Yesterday I travelled with Shelton and Darren over to the border district of Victoria and South Australia. We had the opportunity to run about 10 trains in on operating session hosted by Anthony on his layout Border District. It was very nice indeed. I forgot to take the camera, but I know Shelton took some shots, so hopefully we will see some on his blog later http://vrwv.blogspot.com.au/. There are certainly some interesting features on Anthony's layout.
The height of the layout is higher than what I would call normal. Anthony is certainly well over 6 foot tall so that might explain the height he has chosen, as well as the fact he has chosen two duck-unders at each end of the layout to allow movement between the two operating wells.
The control panels are very simple and look very professional. They replicate the signalling aspects via repeating LED's. very good as you can't always see the signal from where you are driving from. The layout while NCE is not yet configured for wireless control. I think there are only about three pairs of points set up to be remotely controlled via either Peco or slow motion point controls.
The rest of the points are controlled either by wire in tube concept - actually dowels. These work very nicely indeed. In the staging yard, there are many small point throws to align the tracks in the 10 track staging yard.
The signals installed are just pieces of art. They are manually controlled and working. There is some degree of interlocking, so if two signals in a row are clear, you will get a green on the first and then yellow on the second.
We used car cards to advise what loading is to be picked up and what is to be dropped off. The shunting involved certainly extended the time taken to go from point A to point B. Additionally as we are modelling an interchange point between two distinct systems - Victorian and South Australian, we had to swap motive power for the trains running through the main station. It was very busy in the location of Tatiara Downs.
As quite a lot of shunting occurs, there are various methods used to uncouple the wagons. There are permanent magnets below track. There are hinged magnets below track where you pull a lever and the magnet is swung up to uncouple the wagons and also the good old fashioned kebab skewer that we all use.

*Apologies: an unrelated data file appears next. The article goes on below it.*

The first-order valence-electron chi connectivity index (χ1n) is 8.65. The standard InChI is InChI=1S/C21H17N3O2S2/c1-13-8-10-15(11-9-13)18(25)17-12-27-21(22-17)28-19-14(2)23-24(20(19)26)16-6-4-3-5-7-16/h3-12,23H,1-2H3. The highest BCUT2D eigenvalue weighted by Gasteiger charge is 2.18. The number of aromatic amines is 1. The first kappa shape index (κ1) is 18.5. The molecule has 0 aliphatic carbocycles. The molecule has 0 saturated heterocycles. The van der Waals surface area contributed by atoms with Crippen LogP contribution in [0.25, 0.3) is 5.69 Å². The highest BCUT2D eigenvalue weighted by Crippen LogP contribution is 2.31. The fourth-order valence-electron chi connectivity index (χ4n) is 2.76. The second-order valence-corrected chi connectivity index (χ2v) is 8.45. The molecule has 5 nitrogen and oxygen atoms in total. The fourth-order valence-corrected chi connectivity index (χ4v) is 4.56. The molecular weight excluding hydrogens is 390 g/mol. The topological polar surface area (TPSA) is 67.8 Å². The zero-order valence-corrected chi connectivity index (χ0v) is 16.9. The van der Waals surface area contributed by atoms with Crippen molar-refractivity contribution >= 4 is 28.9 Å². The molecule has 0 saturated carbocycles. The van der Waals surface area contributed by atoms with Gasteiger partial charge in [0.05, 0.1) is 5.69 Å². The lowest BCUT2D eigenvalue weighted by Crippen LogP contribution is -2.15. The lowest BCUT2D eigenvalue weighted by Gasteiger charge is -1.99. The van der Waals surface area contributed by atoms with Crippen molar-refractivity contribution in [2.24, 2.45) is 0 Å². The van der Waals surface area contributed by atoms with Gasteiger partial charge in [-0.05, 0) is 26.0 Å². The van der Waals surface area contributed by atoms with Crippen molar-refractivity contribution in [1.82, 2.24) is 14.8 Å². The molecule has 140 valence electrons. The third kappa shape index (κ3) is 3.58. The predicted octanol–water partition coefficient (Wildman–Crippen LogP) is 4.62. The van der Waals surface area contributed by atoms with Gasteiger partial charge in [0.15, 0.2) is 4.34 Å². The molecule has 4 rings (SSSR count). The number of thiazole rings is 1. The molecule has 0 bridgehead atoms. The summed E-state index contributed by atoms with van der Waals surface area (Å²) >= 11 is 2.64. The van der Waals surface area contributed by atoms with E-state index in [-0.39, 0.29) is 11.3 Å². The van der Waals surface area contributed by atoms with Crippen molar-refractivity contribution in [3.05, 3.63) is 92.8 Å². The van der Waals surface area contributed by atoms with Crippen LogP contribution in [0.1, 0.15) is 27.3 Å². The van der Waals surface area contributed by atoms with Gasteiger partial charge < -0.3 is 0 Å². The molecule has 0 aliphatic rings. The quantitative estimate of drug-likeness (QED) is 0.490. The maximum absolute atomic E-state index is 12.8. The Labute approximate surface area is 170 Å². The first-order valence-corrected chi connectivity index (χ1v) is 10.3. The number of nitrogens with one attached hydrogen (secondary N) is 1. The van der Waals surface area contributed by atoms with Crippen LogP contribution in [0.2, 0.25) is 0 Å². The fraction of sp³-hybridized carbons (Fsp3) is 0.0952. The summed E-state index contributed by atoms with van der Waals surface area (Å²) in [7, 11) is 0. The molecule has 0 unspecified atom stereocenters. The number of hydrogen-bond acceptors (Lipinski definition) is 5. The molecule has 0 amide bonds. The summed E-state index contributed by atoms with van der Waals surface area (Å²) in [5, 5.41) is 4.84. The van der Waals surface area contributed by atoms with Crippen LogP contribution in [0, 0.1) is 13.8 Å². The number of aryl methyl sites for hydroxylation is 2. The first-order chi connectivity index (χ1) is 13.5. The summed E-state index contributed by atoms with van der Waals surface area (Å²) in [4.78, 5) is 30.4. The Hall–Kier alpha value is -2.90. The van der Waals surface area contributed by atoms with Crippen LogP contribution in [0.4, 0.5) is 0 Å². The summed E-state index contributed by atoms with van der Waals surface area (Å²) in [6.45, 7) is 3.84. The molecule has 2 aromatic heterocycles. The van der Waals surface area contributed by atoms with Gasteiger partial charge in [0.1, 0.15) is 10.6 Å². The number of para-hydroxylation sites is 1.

As I mentioned earlier, Anthony is a convert to NCE. He is using the latest Powercab with a V1.65 chip installed. So he should be able to run three additional throttles, at addresses 3, 4 and 5. However, we could not get address 5 to work. We are investigating this following some feedback from the NCE DCC yahoo group. So the layout is wired with two plug in point on each side of the aisleways in each of the two aisles or operating wells. More than enough for this small area, but I would suggest wireless is the way to go for the future. Wireless certainly prevents the tangling of cables are people lean over to undertaken their work.
Most of the mainline track is code 83 track, with some code 70 in some sidings and code 100 in staging yard. The track plan is quite ingenious and gets the most run in the space provided. It tricked me up more than one, expecting a train to go to one location and it went around to another and I almost ran a red signal. I had some of my loco past the stick, but not all. From my point of view, it wasn't a SPAD and that is my opinion and I'm entitled to it. The trackwork is very nicely done and the trains run very smoothly. Although I did leave some of my train behind once as I ran over a permanent uncoupling magnet.
It was a great afternoon. To top it off, we even had a South Australian Beer at the end of the running session. A nice cold Coopers. A great day. Thanks Anthony for the invite and thanks Shelton and Darren for the company on the day. Although the Train Controller on occasions (was a bit of a cow) would not let us do what we liked. He made us follow the rule book. I have no idea why? We were definitely out in the middle of nowhere near the Border Region.
I wouldn't be dead for quids while I've got model railway mates!